City News

City of Salem moves toward tax and fee increases to address budget woes

Salem City Hall (Salem Reporter files)

Updated: This story was updated at 4 p.m. with additional details about the fees and charges.

City of Salem officials will consider new taxes and fees as a solution to a potential $6 million budget shortfall.

The new revenue streams are being proposed by the Sustainable Services Revenue Task Force, on which sit the mayor, two city councilors, the city’s budget committee chair and 10 community members. It recommends an operating fee, an employee-paid payroll tax and a local gas tax.

Recommendations will be presented to the city’s budget committee Dec. 10. A full report is slated to go to Salem City Council in January.

Of the three, an operating fee and payroll tax could feasibly be enacted by Salem City Council, while a gas tax would have to be approved by voters. Mayor Chuck Bennett told Salem Reporter he hoped voters would be able to decide all three.

“That would be what I would support,” he said. “I think voters should always have a voice if government’s going to come stick their hand in their pocket in a new and different way.”

The three proposals aim to fund city services as costs rise. Budget officials say Salem’s expenses, such as paying workers’ wages and retirement benefits, are outpacing revenues from sources like property taxes.

Kelley Jacobs, Salem’s budget officer, said a budget forecast for years 2019 through 2023 show the city needs to increase revenues about $6 to $8 million every year.

The task force’s recommendations only recommend the methods, Jacobs added, and do not specify a certain rate.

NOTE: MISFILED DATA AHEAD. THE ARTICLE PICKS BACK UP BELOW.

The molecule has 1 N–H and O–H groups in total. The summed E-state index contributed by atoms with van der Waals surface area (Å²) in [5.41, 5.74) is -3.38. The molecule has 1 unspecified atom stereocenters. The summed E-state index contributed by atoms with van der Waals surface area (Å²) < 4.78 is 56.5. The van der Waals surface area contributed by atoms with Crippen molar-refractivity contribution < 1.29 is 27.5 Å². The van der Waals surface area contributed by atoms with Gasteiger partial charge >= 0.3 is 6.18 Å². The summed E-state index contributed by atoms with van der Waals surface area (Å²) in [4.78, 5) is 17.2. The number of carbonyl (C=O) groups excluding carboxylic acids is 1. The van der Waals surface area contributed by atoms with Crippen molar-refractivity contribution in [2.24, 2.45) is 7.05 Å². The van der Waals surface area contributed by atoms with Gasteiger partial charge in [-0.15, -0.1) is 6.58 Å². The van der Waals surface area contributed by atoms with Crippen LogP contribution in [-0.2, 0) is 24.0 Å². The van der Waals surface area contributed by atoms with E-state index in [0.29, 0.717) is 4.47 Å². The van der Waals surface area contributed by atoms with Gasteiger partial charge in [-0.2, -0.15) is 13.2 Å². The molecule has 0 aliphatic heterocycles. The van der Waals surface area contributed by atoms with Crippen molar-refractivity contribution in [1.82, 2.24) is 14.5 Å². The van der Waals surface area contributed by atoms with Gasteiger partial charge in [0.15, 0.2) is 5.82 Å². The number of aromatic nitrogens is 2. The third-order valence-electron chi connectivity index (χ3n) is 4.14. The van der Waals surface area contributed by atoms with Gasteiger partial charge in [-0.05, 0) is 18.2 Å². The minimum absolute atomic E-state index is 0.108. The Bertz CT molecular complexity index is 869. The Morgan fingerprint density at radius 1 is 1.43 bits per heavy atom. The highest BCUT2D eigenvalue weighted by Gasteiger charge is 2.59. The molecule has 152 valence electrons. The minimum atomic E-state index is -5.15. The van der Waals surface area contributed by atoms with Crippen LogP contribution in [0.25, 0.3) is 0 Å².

The proposed operating fee would be added to utility bills, according to documents from previous task force meetings. Rates could vary based on the type of customer, such as a single-family home, an apartment or an industrial site. About 50 cities in Oregon have such a fee to fund various programs. In Keizer, for example, residential customers are charged $8 a month to fund public safety and parks.

An employee-paid payroll tax would impact private and public workers within Salem, withholding a percentage of wages that would pay into the city’s general fund.

And the proposed local gas tax would add cost at gas pumps to help pay for the city’s transportation services fund — maintaining pavement, bridges, traffic signals and more. Statewide, 27 cities and two counties have local gas taxes, according to task force documents.

The recommendations come after four meetings of the task force, dating back to September.

Have a tip? Contact reporter Troy Brynelson at 503-575-9930, [email protected] or @TroyWB.